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Users’ Requirements for Environmental Effects From Innovative Nuclear Energy Systems and Their Fuel Cycles

[+] Author Affiliations
M. Carreter, M. Gray, E. Falck, A. Bonne, M. Bell

International Atomic Energy Agency, Vienna, Austria

Paper No. ICONE10-22502, pp. 911-917; 7 pages
doi:10.1115/ICONE10-22502
From:
  • 10th International Conference on Nuclear Engineering
  • 10th International Conference on Nuclear Engineering, Volume 2
  • Arlington, Virginia, USA, April 14–18, 2002
  • Conference Sponsors: Nuclear Engineering Division
  • ISBN: 0-7918-3596-0 | eISBN: 0-7918-3589-8
  • Copyright © 2002 by ASME

abstract

The objective of the International Project on Innovative Nuclear Reactors and Fuel Cycles (INPRO) is to support the safe, sustainable, economic and proliferation resistant use of nuclear technology to meet the needs of the 21st century. The first part of the project focusses on the development of an understanding of the requirements of possible users of innovative concepts for reactors and fuel cycle applications. This paper reports progress made on the identification of user requirements as they relate to the environment and environmental protection. The user requirements being formulated are intended to limit adverse environmental effects from the different facilities involved in the nuclear fuel cycles to be well below maximum acceptable levels. To determine if the user requirements are met, it is necessary to identify those factors that are relevant to assessment of the environmental performance of innovative nuclear systems. To this effect, Environmental Impact Assessment (EIA) and the Material Flow accounting (MFA) methodologies are being appraised for the suitability for application. This paper develops and provides the rationale for the “users’ requirements” as they are currently defined. Existing Environmental Impact Assessment and Materials Flow Accounting methodologies that can be applied to determine whether or not innovative technologies conform to the User Requirements are briefly described. It is concluded that after establishing fundamental principles, it is possible to formulate sets of general and specific users’ requirements against which, the potential adverse environmental effects to be expected from innovative nuclear energy systems (INES) can be assessed. The application of these users’ requirements should keep the adverse environmental effects from INES’s within acceptable limits.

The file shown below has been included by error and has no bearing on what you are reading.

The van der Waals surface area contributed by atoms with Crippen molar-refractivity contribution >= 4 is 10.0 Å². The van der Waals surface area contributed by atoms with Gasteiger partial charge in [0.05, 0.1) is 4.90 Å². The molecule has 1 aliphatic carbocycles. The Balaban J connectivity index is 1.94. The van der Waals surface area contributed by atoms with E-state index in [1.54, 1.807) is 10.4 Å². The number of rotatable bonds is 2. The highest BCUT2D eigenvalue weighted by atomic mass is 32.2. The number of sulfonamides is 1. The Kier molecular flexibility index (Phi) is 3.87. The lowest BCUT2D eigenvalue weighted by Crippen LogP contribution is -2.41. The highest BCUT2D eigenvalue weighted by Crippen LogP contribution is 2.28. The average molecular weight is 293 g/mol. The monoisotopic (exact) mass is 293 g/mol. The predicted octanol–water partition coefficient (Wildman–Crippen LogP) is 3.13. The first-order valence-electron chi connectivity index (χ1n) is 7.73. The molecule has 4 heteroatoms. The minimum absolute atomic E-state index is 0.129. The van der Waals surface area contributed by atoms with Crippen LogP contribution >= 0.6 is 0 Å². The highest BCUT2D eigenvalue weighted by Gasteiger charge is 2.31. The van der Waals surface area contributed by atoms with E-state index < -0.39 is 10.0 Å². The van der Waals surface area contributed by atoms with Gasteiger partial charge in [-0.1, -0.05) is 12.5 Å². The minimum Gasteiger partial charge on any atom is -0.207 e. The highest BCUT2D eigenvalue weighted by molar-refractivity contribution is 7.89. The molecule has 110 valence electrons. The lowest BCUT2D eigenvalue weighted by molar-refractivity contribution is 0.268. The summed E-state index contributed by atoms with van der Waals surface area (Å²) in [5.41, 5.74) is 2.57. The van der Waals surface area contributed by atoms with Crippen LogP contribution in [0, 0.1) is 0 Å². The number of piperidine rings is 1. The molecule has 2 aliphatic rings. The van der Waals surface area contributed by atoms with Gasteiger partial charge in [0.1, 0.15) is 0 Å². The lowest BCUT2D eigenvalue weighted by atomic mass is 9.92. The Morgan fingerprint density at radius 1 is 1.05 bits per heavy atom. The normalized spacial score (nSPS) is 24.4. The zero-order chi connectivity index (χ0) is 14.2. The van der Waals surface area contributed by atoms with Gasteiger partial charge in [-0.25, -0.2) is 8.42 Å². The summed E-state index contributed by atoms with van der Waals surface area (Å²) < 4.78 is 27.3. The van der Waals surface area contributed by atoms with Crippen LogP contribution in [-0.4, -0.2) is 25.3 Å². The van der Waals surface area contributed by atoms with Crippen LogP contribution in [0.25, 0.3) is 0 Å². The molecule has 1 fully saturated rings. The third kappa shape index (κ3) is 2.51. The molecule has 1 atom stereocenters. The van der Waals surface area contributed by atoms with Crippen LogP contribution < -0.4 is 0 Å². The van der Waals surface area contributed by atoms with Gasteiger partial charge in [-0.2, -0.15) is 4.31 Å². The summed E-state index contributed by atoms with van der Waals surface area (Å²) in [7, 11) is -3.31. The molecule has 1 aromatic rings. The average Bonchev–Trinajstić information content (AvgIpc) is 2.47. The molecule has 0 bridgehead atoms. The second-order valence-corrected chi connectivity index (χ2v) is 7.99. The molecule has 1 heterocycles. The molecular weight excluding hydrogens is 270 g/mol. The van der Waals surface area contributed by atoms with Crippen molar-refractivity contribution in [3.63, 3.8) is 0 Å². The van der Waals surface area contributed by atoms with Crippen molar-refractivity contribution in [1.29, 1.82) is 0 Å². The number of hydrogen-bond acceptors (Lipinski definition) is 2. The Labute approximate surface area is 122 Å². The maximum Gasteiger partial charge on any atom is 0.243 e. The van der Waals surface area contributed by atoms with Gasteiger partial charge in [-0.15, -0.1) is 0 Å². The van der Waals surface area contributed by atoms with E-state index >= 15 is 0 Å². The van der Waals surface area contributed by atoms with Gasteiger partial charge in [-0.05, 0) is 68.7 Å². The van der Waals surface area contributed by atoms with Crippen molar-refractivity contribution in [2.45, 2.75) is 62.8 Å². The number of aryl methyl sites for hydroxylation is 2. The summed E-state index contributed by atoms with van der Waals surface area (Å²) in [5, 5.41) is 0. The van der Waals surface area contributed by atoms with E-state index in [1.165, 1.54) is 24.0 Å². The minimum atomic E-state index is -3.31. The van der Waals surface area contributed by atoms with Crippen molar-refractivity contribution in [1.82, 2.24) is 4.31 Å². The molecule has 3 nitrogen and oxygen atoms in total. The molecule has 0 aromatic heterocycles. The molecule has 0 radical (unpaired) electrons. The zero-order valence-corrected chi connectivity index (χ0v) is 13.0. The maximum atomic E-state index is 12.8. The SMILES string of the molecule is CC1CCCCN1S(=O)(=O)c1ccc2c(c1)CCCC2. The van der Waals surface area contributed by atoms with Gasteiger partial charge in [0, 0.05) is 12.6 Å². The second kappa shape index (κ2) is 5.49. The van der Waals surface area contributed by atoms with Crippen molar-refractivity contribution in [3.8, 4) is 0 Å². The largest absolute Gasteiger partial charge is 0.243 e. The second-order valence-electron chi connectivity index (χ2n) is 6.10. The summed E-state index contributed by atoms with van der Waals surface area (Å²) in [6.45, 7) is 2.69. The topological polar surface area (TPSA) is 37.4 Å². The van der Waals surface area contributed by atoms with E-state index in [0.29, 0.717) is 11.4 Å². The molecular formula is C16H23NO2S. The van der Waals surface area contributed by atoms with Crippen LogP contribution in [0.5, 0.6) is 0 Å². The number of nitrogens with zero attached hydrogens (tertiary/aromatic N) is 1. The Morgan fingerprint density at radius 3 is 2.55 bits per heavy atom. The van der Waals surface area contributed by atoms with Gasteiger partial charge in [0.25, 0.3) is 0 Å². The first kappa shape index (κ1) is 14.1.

Copyright © 2002 by ASME
Topics: Fuels , Cycles , Nuclear power

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